Saturday, 15 August 2009

Still worth fighting over?

Having a bit of a problem selling the Afghanistan war, Blair and Bush wheeled out the wives to make the case for Afghan women.
Cherie Blair said: "The women in Afghanistan are as entitled as the women in any country are to have the same hopes and aspirations for ourselves and for our daughters - a right for their voices to be heard."
Laura Bush piped up with "The plight of women and children in Afghanistan is a matter of deliberate human cruelty carried out by those who seek to intimidate and control".
Okay, we get it, the invasion would mean a positive step in rights for the downtrodden and brutalised women of Afghanistan.

Skip on 8 years and Afghanistan has quietly passed a law permitting men to deny their wives food and sustenance if they refuse to obey their husbands sexual demands, grants guardianship of children exclusively to their fathers and grandfathers, requires women to get permission from their husbands to work and allows a rapist to avoid prosecution by paying 'blood money' to the girl if she was injured when he raped her.

Considering that we made the country what it is today, the question begs to be asked.
Afghanistan. Still worth fighting over?

12 comments:

Anonymous said...

lucy,

i don't know what kind of answer you are looking for here... instead of having a gun to defend myself and family, you would have me wait for the police to provide defense (or, more likely, paint around our bodies for the crime investigators when i have a bat and the badguys have real weapons) if someone invaded my home. so, if you think my family isn't worthy of fighting for then what is?

while we contributed to the mess in afganistan, we didnt make it what it is alone. the russians contributed. the taliban contributed. neither of them even acted like they gave a damn about the women or the children...

q

Lucy said...

Not sure where i mentioned the American gun law bit.
My view, as i have said before, is it's not my country and all those guns are thousands of miles away from me so you can do what you please.

Agreed that Afghanistan is the result of many different countries and leaders, we are just the latest.
Nobody seemed to give a damn about the women and children apart from the brief period when they needed to drum up support.

effay said...

The invasion of Afghanistan was the one that was actually about stopping terrorism though, and not so much about increasing human rights and that sort of nation-building stuff. If we hadn't emboldened the jihad people with Iraq and other continuing meddlesome behavior in the Middle East, I suspect Afghanistan would be more stable and civilized, if you will.

Lucy said...

I don't know how it was billed over there effay but here it was all about the Taliban handing over Bin Laden or we will remove you from Government.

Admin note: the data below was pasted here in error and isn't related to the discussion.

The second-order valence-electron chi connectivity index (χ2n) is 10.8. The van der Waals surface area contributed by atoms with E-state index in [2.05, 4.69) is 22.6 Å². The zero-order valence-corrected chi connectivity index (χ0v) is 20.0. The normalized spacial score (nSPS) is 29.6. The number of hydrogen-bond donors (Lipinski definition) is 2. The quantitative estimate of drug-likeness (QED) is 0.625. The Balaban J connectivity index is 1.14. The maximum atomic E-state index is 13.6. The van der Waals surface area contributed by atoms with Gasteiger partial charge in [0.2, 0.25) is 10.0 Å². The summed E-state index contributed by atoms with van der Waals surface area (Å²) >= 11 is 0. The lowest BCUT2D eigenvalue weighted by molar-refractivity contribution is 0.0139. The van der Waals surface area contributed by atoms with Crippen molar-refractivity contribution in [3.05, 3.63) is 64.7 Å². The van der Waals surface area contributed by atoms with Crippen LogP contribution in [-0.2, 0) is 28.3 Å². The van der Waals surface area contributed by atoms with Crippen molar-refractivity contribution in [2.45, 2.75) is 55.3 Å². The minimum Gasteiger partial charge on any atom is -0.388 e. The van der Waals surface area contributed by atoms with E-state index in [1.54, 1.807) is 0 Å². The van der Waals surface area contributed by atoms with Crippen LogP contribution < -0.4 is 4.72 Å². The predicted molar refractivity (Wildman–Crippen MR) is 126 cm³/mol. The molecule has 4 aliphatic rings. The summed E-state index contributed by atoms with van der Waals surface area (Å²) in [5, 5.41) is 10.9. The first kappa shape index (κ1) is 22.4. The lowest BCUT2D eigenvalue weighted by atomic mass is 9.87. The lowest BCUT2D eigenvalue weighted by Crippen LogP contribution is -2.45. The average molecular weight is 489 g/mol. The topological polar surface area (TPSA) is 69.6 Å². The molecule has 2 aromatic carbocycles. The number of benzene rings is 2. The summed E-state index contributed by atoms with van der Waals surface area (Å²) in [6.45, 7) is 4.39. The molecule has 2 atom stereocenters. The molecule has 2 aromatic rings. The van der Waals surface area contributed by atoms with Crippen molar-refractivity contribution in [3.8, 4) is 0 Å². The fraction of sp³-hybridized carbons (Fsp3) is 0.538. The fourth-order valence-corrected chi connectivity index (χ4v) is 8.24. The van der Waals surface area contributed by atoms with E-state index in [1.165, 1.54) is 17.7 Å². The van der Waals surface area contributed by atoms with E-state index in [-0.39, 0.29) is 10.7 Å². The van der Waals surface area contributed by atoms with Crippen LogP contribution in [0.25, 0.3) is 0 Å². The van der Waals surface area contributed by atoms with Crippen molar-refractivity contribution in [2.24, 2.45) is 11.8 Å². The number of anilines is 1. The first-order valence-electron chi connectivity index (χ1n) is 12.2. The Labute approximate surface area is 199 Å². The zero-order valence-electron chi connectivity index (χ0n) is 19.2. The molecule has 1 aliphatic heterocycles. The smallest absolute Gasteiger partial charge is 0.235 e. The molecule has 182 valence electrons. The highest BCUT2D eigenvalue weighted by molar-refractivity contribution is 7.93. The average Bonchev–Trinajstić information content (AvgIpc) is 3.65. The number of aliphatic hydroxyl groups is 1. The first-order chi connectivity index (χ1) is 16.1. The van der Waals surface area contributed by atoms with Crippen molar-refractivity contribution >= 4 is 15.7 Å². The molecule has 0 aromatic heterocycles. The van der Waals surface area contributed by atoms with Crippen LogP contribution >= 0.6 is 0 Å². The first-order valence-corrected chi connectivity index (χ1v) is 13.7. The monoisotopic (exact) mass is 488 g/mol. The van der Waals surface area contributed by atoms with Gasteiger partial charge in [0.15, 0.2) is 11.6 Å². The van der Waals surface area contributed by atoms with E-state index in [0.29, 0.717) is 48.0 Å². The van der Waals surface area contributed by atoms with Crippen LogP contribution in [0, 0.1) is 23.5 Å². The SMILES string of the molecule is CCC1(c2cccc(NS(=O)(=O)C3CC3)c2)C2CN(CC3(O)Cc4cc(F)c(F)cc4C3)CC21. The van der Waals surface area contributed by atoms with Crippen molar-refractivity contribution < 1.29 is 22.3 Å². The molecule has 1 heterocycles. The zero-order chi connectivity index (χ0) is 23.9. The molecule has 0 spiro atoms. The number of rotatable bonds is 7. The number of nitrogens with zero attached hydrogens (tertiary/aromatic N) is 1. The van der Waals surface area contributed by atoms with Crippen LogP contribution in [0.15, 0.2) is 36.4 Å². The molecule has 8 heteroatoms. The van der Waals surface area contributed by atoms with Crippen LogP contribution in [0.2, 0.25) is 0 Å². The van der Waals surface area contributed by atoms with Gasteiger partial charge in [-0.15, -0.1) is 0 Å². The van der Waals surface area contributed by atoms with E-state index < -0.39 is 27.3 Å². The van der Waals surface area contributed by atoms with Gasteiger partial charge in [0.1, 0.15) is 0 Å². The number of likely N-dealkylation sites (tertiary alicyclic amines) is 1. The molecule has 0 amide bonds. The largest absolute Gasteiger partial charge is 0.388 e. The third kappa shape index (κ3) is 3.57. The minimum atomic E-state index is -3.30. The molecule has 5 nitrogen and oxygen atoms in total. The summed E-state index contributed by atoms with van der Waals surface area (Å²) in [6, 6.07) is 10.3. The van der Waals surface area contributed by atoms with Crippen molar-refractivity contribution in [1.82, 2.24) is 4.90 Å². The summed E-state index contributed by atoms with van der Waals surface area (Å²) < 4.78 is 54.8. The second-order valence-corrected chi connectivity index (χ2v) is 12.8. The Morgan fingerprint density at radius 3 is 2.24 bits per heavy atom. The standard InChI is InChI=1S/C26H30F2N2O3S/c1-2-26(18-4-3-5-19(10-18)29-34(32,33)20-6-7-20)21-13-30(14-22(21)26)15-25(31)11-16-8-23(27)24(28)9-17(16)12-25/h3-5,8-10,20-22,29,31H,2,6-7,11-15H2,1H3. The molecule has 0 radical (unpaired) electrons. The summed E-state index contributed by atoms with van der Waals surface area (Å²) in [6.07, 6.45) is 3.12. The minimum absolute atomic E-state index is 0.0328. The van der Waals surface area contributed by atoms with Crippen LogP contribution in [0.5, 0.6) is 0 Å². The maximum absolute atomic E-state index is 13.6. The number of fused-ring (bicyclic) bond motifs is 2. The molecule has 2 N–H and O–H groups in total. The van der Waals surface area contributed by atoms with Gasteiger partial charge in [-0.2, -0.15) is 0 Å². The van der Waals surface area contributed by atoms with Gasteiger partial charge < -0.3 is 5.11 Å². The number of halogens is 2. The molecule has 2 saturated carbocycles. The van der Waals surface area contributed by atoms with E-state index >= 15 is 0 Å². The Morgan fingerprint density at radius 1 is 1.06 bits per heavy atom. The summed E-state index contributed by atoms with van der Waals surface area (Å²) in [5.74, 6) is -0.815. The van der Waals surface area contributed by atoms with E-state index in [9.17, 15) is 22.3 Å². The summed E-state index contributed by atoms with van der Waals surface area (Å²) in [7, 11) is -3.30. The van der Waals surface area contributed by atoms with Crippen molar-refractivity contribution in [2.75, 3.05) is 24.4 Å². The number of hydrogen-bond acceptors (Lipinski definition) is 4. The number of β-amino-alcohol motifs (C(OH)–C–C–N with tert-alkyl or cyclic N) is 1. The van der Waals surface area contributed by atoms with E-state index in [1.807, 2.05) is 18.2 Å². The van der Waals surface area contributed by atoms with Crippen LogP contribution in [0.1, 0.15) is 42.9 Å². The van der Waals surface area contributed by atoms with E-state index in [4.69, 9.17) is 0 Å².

The offer to leave them in power if they did comply shows that the terrorism was not the main priority and we would have been happy to leave them doing what they had been doing if Bin Laden was in our hands.

effay said...

That's the way I understand it went down too. But I don't understand why you say that shows it wasn't about terrorism. Al Qaeda was the terrorist, the Taliban didn't deliver them up, so we attacked. The Taliban-as bad as they are-weren't the terrorists to my knowledge- they were just harboring them. To me, offering to let the Taliban stay shows it was just about terrorism and not human rights, etc.... Where am I wrong?

Anonymous said...

lucy,

i brought gun ownership into the comment because it is logical

1. the strongest argument for using deadly force is to protect my family

2. i cant defend my family without a gun (may not be able to do it with a gun)

3. you dont support gun ownership for any reason

4. therefore, you dont support the use of deadly force to protect family

5. so, how could you support the use of force for any other reason...

Q

Cheezy said...

Remember Lucy, you're either with us or you're with the terrorists! ;-)

I kind of agree with Effay that the Afghan adventure was more about trying to find some bad guys than was... say... oooh, I dunno... to take a random example... the invasion of Iraq. Which, as we know, was all about money, cronyism, a personal vendetta, the 2004 presidential election, and control of oil.

Afghanistan is still a knotty one though, because if history has taught us nothing else about this country, it's that controlling the place in a 'top down' kinda way is more or less impossible. The west will try to have its way with them for a while, but will eventually leave, for the Afghans to go their own way.

Lucy said...

For me effay, if we were willing to let the Taliban carry on doing what it was doing if they handed over Bin Laden, it was then all about getting hold of Bin Laden rather than anything else.
I suppose you could make the argument that the thinking was remove the top man and Al Queada would fold or even that 'hand over Bin Laden' really meant 'hand over Al Queada' but i never heard that.
Possibly the War on Terror covered those bases.

Anonymous said...

Still worth fighting over? No.

Was it ever worth fighting over? No.

Has it stoppd terrorism? No.

Did they catch Bin Laden? No.

Are terrorist attacks more likely? Yes.

Is anybody better off anywhere because of it? No.

Are the Brit soldiers dying for nothing? Yes.

Another war bought to you by Blair & Bush incorporated.

effay said...

According to Wikipedia at least, Bush demanded that the Taliban hand over all terrorist leaders and shut down all terrorist training camps, etc.... I guess we're squabbling over a minor issue. I would agree with you if they had just asked for bin Laden, but I don't think that was the case.

Anonymous said...

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Lucy said...

New people always welcome Wallis and don't worry about not knowing what to say, i don't know what i'm saying most of the time.